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Tuesday, December 23, 2014

Finding Art in Women's Heels

bound lotus feet

Sexy heels are generally thought of as women’s heels. Did you now that high heeled shoes originated with men at the French royal court? The Killer Heels: The Art of the High Heeled Shoe exhibit at the Brooklyn Museum is a treasure trove of the most fabulous shoes by your favorite designers, but also the historical roots that influenced them.

The sculpted heel shape known as the “Louis” heel is a reference to King Louis XV. High heeled shoes were worn by the men of the aristocracy to elevate them above the filth in the streets and indicate status. Women started adopting the style, but the heels were sculpted in shape and curved to differentiate their shoes from the men. This advancement paved the way for modern producers from John Fluevog to Nicholas Kirkwood today.
brooklyn killer heels

You might think that the platform shoe was born in the 1970s. Actually, severely elevated platform shoes date back two thousand years with footwear like the Japanese Geta shoe and Manchu Chopine shoes leading up to the Italian renditions of the 15th century. The exhibit has beautiful examples of all of these alongside contemporary styles from today’s popular designers, like the jeweled platforms from Prada.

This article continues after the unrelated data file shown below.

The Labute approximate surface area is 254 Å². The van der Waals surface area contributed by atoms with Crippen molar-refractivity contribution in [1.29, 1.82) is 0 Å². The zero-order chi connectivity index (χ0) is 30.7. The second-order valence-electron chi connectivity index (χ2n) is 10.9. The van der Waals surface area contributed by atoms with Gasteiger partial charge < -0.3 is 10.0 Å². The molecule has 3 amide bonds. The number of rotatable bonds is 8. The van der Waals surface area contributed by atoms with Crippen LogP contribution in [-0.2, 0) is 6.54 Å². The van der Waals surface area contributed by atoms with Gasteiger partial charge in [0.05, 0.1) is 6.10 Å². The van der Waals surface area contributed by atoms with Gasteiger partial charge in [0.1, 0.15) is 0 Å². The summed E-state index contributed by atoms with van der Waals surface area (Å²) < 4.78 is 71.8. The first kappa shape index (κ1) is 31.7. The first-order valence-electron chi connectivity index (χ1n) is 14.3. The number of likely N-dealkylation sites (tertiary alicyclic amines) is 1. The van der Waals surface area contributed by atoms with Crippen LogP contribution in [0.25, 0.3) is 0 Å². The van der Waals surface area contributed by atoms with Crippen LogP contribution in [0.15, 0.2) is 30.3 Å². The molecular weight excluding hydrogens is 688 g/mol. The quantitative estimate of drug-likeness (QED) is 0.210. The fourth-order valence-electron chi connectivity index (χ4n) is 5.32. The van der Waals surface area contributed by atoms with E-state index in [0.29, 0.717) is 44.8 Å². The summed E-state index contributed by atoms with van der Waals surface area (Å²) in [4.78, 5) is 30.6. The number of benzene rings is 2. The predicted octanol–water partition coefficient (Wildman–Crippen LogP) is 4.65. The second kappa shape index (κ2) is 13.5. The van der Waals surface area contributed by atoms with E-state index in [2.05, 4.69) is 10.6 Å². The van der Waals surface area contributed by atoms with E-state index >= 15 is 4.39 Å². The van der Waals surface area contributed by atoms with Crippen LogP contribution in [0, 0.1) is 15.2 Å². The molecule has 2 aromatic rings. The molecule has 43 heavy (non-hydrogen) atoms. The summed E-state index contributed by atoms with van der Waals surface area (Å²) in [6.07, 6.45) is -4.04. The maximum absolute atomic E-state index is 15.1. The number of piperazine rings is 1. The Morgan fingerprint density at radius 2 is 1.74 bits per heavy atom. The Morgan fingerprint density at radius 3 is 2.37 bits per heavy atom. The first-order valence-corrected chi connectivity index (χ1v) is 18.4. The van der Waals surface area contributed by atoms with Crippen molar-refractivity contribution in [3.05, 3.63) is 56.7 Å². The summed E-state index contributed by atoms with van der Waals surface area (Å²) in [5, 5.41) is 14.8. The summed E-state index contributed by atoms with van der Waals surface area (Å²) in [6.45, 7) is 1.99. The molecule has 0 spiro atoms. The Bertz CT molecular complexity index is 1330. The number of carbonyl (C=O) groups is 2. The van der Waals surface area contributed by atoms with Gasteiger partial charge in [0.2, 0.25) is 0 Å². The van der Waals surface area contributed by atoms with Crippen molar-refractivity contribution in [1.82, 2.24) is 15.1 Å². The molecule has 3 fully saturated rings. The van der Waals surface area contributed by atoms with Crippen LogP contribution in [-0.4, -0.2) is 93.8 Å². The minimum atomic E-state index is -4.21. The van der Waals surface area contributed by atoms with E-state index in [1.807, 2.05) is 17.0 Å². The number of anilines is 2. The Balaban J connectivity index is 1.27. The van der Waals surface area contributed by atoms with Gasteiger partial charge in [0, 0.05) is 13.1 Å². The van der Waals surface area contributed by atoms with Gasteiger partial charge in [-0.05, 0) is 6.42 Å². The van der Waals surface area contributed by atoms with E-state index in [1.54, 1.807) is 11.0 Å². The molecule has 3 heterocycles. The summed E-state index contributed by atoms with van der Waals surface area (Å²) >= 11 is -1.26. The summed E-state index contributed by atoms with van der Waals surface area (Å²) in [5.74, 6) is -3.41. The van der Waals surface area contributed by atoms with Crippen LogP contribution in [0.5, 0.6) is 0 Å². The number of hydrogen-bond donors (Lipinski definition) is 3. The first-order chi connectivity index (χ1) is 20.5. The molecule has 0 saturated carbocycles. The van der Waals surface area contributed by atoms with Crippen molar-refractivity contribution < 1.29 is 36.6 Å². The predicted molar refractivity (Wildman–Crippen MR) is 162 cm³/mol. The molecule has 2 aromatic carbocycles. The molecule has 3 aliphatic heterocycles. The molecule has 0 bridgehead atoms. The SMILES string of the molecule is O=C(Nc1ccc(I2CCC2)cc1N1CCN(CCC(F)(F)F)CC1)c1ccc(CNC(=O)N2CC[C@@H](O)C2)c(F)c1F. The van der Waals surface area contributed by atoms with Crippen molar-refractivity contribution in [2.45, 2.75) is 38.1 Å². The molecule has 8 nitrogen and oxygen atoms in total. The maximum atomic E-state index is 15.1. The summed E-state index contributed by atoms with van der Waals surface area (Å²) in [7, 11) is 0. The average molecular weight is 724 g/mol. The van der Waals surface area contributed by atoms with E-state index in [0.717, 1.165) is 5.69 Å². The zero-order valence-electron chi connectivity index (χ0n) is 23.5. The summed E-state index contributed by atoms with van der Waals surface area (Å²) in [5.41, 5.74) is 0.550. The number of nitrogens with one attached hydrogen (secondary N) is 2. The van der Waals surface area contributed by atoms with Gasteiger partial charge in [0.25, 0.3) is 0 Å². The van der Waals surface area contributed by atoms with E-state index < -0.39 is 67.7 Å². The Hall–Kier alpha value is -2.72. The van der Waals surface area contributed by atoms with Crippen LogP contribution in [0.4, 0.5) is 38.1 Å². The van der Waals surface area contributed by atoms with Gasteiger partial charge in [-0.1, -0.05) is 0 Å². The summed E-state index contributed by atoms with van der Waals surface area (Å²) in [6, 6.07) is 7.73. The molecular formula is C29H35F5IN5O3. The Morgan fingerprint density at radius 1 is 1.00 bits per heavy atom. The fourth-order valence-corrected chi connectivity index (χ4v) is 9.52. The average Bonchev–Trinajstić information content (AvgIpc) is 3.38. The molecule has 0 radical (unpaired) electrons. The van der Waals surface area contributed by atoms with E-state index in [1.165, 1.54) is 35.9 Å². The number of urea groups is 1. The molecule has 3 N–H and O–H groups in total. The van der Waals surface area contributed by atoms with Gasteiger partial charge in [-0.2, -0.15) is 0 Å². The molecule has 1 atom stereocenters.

The fetish aspect of high heeled shoes is examined, like the bound lotus feet from China to dominatrix looks of this century.  The red soles of Christian Louboutin stilettos to the sculpted arched heel-less boots of Noritaka Tatehana show the relationship between forbidden fantasy and high fashion.

 Various collaborations with the brand United Nude and other studios showed the relationship between architecture and shoe design. There were flat pack shoes and 3D printed pieces. One of the most interesting shoes was a pair inspired by the Fukushima nuclear disaster by artist Sputniko and Masaya Kushino. These were embellished with flowers that absorb radiation and designed to seed the ground when the wearer walked.
shoe planting seeds

High heeled shoes may have started as an elitist fashion statement. The variety of design represented at this exhibit has proven they can be wearable art. With artists making shoes that heal the after tragedy, shoes have been elevated to an accessory that improves the world. Now what have your stilettos done lately?

Killer Heels: The Art of the High Heeled Shoe runs at the Brooklyn Museum until February 15, 2015.

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